By Jeremy Hritz
There will be no position that will look as dramatically different for the Pittsburgh Steelers than quarterback, as the 18-year veteran Ben Roethlisberger will retire, vacating his spot for either an unproven signal caller currently on the roster, an experienced veteran free agent, or a collegiate QB select in this year’s draft.
Many are concerned that Roethlisberger’s departure signals the beginning of dark days in Steelers football, as not having a franchise quarterback is debilitating to a team’s competitiveness (see the Steelers post-Terry Bradshaw and pre-Big Ben). This is partially accurate, as it is difficult to overcome having a middling QB.
With that said, here is an evaluation of the quarterback position from 2021, and a look ahead to what may transpire at the position between now and training camp.
Ben’s farewell season was average, and maybe even slightly below average. His diminishing skills limited his effectiveness, and this was especially apparent on his deep ball, connecting on passes to the middle of the field, and just general overall awareness of opposing defenses, as there were many passes that should have been intercepted that luck chose otherwise.
It was a nice farewell season, and he was able to manifest all of his remaining abilities to keep the team in games. Unfortunately, it was not enough to make them legitimate contenders for a Super Bowl. On top of that, his skill set greatly diverted from the impetus of Matt Canada’s offense, and that incongruity more than likely also contributed to the average play.
Mason Rudolph says he wants to compete.
Whether or not he can elevate above his play in 2019 and in his starts against the Browns in 2020 and the Lions in 2021, remains to be seen. Four years after he was drafted however, there hasn’t been much put on tape to make anyone think that he can be an above-average quarterback. At this point, Rudolph has shown he can be a game manager, with the ability to connect on an outstanding throw every once in a while, but this is not franchise-level QB play.
What we have seen from Rudolph is what we can expect, and unless he has an extreme burst in growth this off-season, he is is an average NFL quarterback. Combined with Najee Harris, whom I expect nothing less than 1500 rushing yards next season, Rudolph can lead this team minimally to a Wild Card spot, but his limitations won’t permit him to lead this team any further. For these reasons, the Steelers will be searching for their replacement QB.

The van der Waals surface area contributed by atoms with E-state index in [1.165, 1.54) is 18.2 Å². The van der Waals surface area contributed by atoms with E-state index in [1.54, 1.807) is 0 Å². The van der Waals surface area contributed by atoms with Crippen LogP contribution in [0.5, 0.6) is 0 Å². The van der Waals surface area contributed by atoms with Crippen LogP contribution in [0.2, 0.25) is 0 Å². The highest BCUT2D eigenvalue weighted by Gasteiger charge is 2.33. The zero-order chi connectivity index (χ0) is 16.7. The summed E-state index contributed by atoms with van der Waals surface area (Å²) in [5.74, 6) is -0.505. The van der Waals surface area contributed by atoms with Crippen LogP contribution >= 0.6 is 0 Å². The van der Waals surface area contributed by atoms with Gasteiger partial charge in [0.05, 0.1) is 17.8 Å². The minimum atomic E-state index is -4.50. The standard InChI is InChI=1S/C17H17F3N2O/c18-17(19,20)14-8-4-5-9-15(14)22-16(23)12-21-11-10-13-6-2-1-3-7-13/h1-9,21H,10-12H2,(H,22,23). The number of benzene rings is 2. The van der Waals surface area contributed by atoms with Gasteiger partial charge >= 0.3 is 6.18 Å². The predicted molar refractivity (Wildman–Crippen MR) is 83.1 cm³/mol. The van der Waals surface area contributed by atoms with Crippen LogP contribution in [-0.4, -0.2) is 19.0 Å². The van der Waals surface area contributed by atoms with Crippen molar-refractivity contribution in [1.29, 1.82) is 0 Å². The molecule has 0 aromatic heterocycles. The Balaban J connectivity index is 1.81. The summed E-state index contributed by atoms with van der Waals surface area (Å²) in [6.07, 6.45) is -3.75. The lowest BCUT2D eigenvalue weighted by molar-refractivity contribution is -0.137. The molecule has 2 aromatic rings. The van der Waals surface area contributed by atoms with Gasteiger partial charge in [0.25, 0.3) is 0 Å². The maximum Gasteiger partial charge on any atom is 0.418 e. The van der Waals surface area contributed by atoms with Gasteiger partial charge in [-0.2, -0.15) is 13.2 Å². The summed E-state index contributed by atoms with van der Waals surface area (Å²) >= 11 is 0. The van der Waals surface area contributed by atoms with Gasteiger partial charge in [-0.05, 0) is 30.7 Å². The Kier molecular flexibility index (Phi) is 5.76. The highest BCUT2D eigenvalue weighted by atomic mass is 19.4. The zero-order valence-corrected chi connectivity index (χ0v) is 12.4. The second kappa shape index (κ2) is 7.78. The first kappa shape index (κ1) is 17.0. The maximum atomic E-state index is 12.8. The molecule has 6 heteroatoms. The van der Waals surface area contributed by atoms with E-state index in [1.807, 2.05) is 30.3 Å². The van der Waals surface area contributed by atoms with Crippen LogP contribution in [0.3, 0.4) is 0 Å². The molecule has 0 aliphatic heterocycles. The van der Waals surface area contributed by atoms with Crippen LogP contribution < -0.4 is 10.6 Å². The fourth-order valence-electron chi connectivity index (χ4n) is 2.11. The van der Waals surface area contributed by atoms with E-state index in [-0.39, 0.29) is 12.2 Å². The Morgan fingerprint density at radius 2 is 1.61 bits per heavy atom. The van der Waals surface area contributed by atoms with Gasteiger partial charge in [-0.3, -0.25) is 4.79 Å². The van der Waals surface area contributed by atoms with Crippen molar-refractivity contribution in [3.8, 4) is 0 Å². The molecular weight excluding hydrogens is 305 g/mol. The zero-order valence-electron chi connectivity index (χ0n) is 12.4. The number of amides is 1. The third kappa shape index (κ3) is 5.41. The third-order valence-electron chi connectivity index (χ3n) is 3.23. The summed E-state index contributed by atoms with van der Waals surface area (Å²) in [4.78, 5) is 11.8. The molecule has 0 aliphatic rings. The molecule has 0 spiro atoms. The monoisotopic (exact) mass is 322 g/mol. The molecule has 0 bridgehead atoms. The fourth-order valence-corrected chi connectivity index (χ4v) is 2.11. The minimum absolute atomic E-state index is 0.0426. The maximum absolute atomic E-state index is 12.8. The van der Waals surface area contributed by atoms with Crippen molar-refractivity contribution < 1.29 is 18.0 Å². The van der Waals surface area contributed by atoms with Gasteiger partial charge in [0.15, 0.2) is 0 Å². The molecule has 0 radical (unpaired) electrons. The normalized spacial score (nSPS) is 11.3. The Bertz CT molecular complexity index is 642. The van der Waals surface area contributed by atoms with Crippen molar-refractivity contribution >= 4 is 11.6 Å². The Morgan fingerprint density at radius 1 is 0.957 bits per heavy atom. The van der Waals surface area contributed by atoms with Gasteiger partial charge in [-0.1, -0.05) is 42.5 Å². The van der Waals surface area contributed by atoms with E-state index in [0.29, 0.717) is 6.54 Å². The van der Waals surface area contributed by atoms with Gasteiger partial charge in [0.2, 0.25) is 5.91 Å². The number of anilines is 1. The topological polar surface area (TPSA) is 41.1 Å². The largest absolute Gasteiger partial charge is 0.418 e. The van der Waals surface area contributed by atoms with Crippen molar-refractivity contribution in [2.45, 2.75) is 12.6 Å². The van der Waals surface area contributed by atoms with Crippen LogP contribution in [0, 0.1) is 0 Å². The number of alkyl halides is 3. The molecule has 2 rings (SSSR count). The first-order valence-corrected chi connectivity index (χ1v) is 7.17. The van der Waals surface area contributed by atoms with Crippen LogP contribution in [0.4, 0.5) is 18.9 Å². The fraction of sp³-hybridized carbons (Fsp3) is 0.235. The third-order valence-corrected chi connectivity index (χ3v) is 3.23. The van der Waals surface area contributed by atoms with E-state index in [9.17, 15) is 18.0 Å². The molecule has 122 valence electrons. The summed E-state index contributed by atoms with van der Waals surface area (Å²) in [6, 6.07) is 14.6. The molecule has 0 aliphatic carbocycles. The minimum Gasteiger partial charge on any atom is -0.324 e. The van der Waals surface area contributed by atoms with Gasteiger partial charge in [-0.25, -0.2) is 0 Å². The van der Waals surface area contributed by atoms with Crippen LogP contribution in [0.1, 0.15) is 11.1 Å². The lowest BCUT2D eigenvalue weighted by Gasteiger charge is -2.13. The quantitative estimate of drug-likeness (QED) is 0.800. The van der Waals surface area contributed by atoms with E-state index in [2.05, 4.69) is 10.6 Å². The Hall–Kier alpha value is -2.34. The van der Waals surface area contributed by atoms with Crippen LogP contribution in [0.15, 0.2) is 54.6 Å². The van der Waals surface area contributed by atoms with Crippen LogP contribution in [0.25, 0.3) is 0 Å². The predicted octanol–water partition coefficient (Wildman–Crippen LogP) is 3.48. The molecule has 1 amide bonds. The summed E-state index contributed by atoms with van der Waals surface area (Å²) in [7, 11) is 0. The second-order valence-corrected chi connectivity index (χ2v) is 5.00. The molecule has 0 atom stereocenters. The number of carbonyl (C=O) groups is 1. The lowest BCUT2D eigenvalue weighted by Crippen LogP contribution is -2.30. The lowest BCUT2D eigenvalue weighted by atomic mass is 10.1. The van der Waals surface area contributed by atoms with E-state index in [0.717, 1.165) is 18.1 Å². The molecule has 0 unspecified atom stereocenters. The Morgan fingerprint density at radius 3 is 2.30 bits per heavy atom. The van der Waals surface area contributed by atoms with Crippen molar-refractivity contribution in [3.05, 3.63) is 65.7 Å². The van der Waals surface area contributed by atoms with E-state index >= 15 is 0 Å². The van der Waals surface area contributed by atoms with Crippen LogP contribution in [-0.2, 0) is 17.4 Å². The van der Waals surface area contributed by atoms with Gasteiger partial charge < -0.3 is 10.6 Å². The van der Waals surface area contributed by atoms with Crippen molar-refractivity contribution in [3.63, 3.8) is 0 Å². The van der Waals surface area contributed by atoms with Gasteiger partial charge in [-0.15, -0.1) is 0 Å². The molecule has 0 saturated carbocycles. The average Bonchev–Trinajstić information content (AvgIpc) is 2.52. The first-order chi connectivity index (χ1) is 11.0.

Nobody knows what to expect from Dwayne Haskins, and there is optimism his time with the Steelers organization is enough to facilitate his growth into a quality NFL passer. However, if we look exclusively at the tape, Haskins is an inconsistent passer who has to grow in his accuracy and decision making if he is to be a legitimate threat to start for the Steelers.
Haskins made some noise this preseason by shining at times, but this was not consistent. He needs a strong off-season, followed by a stellar preseason in 2022 to even have the consideration of being a potential starter for this team. What gives him a leg up on Rudolph is his mobility, though not much greater, and if he can showcase this, he can earn credibility with the coaching staff. Still, there are way too many questions for this team to rely on his development, pointing to the reality that this team will address the position through free agency, in addition to the draft.
Joshua Dobbs was drafted in the 4th round of the 2017 NFL Draft, and there was some optimism with his selection due to his supreme intelligence (dude is a rocket scientist, for real!). However, arm strength limitations and subpar accuracy limit him, and outside of a few shining moments, Dobbs has been an on again off again player with the team. Dobbs will be a free agent this offseason, and it is highly unlikely that he will return.
The Path Forward at Quarterback
The Steelers cannot put all their money on Rudolph and Haskins, and you can almost be assured they will a) draft a quarterback and b) sign a veteran free agent. There is not enough evidence from either Rudolph or Haskins to make anyone believe they have the traits of a starting quarterback, and therefore, the competition must be bolstered. If a Kenny Pickett, Malik Willis, Matt Corrall, Sam Howell, or even a Carson Strong is available, the Steelers will take a long hard look. Franchise quarterbacks are hard to come by, and if the black and gold brass is enamored with one of these college prospects, rest assured they will do all they can to make the selection.
In terms of free agent quarterbacks, it’s not a great class, and the prospects are about as average as both Rudolph and Haskins, though some offer greater mobility. Does this dearth of talent possibly mean the Steelers will pursue a trade for a QB? Don’t hold your breath. As conservative as this organization is, they will ride with their own and draft a prospect before they burn draft capital for a signal caller. Especially considering how slim their current stock of draft selections currently is, pursuing a QB via a trade does not seem plausible.
The quarterback position in 2022 is one of great uncertainty for the Steelers, and there is too much to be left to chance if the Steelers ride with their current stable of quarterbacks. You could take a leap of faith and count on either Rudolph or Haskins developing, but there is no solid evidence to believe that will happen. If the organization takes that chance and things do not work out, they will definitely be looking at a top-10 draft pick in 2023. Because of that, they will explore free agent options and quarterback, in addition to keeping an open mind about the prospects available in the upcoming draft.
Mason Rudolph Career Stats
Dwayne Haskins Career Stats
Joshua Dobbs Career Stats